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Rent up, groceries down: Inflation cooled slightly in April, but consumers still face a mixed bag

Stocks responded positively to the news, with the S&P 500 hitting an all-time high and the Dow Jones and NASDAQ indexes also moving upward.
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The consumer price index, the most-watched inflation measurement put out by the U.S. government, declined slightly to 3.4% on a 12-month basis in April as price growth in the economy remained elevated.

Compared with March, prices climbed 0.3%, with rent and gasoline contributing 70% of the monthly increase, according to the Bureau of Labor Statistics. That was down from the 0.4% increase seen from February to March.

Stocks responded positively to the news, with the S&P 500 hitting an all-time high and the Dow Jones and NASDAQ indexes also moving upward.

Indeed, some silver linings exist within the data that signal consumers are experiencing some relief in certain categories.

The latest data "means the disinflationary process is back on track," Adam Crisafulli, a market analyst and head of Vital Knowledge Media, said in a note to clients following Wednesday morning's report. "Meanwhile, rent is still running quite hot, which means non-rent prices are easing even more than it seems on the headline.”

Among the broadest categories tracked by the consumer price index, two of the ones most acutely felt by consumers — food and energy prices — hit 2.2% and 2.6% on a 12-month basis in March, respectively.

That's essentially in line with the Federal Reserve's 2% goal.

Within those categories, food at home — essentially, groceries — climbed just 1.1%, while gasoline prices climbed 1.2%.

On a monthly basis, food-at-home prices declined 0.2%, and overall food-price growth was flat.

"Food is a notable bright spot," Neil Dutta, head of economic research at Renaissance Macro Research, said in an interview ahead of Wednesday's report.

In spite of those positive trends, progress in reducing overall costs has stalled. Economists generally agree it’s mostly because the cost of rent has remained elevated, though there remains disagreement about how soon slowing rent growth will start to appear in the index.

Even as the Fed and other economists have preached patience, the upshot has been an index that has remained stuck from 3% to 4%, above the Fed’s 2% target, for more than a year.

Still, price trends in a host of categories within the index are providing relief to people.

For instance, gas price growth is being held at bay in part, thanks to booming U.S. production, Dutta said.

"Do consumers think gas prices are good? No," he said. "But they're also not getting any worse."

Meanwhile, car prices have begun to decline year on year, with new cars averaging about $47,000, down 1% from last year and down 5.4% from the post-pandemic peak of December 2022. Used cars now average about $26,000, according to Kelley Blue Book, down 4% from a year ago and off 7% from the 2022 peak.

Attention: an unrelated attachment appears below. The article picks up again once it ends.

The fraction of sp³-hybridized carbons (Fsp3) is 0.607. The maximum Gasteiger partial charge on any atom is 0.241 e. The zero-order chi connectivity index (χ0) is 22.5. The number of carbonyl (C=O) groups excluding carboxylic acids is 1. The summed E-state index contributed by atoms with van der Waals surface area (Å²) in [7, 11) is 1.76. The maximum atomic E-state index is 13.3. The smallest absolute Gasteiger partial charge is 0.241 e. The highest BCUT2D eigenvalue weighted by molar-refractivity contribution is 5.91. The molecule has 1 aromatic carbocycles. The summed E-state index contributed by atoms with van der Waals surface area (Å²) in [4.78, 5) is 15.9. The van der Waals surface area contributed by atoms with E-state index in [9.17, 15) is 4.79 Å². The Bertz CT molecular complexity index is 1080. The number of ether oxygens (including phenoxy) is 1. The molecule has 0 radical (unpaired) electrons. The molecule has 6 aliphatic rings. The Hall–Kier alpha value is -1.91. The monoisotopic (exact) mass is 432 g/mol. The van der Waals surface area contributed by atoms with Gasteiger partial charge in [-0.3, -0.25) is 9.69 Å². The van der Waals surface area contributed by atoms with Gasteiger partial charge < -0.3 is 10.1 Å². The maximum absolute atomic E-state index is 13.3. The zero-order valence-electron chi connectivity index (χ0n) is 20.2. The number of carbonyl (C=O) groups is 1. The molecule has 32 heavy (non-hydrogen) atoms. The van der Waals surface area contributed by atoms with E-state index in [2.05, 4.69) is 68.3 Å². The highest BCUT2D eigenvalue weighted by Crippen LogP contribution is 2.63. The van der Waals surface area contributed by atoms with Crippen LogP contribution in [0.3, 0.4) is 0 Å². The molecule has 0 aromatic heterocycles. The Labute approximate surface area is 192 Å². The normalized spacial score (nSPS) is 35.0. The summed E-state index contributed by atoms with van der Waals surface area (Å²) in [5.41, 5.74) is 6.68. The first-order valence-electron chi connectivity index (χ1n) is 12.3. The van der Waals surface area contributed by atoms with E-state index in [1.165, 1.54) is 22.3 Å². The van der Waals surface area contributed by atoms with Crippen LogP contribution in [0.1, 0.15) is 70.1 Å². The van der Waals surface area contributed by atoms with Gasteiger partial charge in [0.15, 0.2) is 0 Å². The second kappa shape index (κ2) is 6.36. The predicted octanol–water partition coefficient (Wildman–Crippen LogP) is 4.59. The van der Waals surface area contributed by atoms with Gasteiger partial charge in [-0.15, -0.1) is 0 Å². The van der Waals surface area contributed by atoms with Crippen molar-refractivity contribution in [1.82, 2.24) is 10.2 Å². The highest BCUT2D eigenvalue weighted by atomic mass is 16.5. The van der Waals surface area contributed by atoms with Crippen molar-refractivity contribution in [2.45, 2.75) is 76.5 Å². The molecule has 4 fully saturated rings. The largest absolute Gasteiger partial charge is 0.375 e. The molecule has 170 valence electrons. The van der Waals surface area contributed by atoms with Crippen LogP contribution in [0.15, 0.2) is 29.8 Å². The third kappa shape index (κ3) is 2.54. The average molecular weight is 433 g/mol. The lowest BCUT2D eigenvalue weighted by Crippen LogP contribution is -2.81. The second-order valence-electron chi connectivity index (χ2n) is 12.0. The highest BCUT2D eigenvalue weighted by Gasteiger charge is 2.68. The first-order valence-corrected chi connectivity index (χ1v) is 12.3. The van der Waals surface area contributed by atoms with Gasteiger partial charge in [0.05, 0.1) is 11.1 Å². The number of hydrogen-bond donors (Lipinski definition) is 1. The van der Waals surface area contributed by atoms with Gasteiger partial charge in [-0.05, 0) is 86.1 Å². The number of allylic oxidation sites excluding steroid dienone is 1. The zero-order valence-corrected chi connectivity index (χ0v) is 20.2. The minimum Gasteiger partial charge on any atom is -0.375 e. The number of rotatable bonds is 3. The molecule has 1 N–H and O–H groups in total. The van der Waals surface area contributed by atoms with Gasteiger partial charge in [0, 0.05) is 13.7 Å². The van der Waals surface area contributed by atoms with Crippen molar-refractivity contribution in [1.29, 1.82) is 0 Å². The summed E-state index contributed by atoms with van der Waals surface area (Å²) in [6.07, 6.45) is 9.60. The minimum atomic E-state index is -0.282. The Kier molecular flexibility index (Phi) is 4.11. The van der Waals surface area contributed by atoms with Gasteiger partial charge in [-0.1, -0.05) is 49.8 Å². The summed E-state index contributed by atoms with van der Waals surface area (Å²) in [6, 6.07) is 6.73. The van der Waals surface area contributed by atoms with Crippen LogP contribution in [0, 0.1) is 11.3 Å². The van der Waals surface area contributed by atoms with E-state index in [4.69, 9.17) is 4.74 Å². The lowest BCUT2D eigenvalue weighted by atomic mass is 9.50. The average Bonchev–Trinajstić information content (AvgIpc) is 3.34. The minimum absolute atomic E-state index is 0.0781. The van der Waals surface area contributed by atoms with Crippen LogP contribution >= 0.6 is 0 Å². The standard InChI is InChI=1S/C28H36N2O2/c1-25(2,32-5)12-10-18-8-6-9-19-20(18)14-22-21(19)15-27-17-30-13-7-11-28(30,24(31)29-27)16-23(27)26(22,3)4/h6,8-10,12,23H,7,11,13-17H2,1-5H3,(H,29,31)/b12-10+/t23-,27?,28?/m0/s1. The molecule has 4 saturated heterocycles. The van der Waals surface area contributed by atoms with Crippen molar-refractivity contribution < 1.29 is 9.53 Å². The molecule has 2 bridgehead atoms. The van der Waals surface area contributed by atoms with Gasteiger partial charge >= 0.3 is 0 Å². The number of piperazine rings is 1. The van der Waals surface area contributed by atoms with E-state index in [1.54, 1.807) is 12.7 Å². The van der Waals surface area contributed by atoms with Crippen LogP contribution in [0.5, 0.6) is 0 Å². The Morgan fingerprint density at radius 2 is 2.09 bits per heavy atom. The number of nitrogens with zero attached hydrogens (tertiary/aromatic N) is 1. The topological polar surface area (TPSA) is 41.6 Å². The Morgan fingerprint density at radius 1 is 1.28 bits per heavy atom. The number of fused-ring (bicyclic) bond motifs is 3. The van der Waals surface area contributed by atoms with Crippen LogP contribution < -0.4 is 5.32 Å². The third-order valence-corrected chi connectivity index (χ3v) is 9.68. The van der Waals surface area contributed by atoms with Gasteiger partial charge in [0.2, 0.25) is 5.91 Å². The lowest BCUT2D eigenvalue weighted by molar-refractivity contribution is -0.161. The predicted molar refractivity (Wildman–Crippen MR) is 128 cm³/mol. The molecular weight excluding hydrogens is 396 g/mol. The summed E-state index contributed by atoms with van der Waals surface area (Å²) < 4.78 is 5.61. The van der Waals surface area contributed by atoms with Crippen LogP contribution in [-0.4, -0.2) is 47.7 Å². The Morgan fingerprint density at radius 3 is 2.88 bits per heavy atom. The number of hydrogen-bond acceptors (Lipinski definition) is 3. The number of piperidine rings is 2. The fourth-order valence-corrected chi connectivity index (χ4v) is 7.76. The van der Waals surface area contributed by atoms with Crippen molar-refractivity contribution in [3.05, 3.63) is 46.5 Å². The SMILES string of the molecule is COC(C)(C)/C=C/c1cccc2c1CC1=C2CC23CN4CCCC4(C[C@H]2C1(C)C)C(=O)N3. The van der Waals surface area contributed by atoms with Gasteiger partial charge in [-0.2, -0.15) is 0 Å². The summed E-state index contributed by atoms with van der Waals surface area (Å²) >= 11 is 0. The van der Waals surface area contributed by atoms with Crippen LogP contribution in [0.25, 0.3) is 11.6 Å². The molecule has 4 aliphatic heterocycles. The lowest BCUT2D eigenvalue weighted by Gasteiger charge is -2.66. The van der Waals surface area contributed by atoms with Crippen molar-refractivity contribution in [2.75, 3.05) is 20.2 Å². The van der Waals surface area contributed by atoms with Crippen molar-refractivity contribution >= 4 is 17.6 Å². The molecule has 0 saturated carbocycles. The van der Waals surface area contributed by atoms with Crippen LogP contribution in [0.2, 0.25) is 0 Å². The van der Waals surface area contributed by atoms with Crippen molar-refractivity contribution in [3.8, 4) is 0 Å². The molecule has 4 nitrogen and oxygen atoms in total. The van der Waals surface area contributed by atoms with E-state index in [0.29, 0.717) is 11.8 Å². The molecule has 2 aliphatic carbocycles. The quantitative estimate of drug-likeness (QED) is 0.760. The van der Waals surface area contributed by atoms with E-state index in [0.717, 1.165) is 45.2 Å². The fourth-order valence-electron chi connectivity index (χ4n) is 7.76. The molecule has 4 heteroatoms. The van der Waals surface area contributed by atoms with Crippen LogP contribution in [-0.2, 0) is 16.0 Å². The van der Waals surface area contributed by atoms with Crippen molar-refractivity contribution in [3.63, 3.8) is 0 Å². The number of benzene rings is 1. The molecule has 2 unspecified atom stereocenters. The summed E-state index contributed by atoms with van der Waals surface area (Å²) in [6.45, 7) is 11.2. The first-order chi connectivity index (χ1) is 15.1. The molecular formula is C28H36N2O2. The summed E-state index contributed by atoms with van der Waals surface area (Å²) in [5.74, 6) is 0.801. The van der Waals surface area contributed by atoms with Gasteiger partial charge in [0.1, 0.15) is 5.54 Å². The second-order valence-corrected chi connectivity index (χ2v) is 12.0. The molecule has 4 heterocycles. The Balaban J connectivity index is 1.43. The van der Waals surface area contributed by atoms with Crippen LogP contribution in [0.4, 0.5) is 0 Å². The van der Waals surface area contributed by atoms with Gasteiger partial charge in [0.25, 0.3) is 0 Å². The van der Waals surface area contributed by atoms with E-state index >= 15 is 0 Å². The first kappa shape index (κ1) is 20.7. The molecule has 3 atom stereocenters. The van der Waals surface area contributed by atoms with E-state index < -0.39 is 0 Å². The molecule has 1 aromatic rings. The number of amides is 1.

Alongside those declines, overall automobile affordability has significantly improved. The number of weeks of income needed to afford a new light vehicle hit an all-time high in the winter of 2022, as measured by Cox Automotive/Moody's Analytics.

The declines in car prices are emblematic of the broader drop in what are known as durable goods, said Eric Wallerstein, chief markets strategist at Yardeni Research.

"Everyone bought durables during the pandemic, but there only so many household appliances you can buy," he said.

Prices have been flat or falling in other significant categories and items over the past year:

  • Apparel: 1.3%
  • Cheese: -3.3%
  • Milk: -1.2%
  • Fish and seafood: -2.1%
  • Household furnishings and supplies: -2.8%
  • Smartphones: -9.8%

Despite those improvements, costs in the so-called services category — everything from haircuts to auto repair to visits to the doctor, as well as products like insurance — have continued to grow alongside rents.

Those other trends have put a damper on the overall consumer mood. The University of Michigan's most recent survey of consumer sentiment fell to its lowest reading in about six months, with concerns that inflation, unemployment and interest rates may all be moving in an unfavorable direction in the year ahead.

Another measure of consumer confidence, released by the Conference Board business group, also recently fell to its lowest level since July 2022.

In fact, inflation-adjusted incomes have, in the aggregate, continued to grow, though the growth has slowed this year.

"It really is an income-driven cycle, and income-driven cycles can last a long time," Wallerstein said.

But many economists agree that consumers are still adjusting to the post-pandemic price environment. Tracy Bell, chief investment officer at First Horizon Advisors, said prices in most cases won’t be returning to pre-pandemic levels as a result of the lingering effects of supply-chain disruptions and other more structural changes in recent years.

“If you look at food, prices for things like fertilizer, equipment, transportation, labor — all of that has gone up,” she said. “If you think about the chain of events that it takes to get food from the fields to the grocery shelves, all those costs along the way have increased, and all that goes into price.”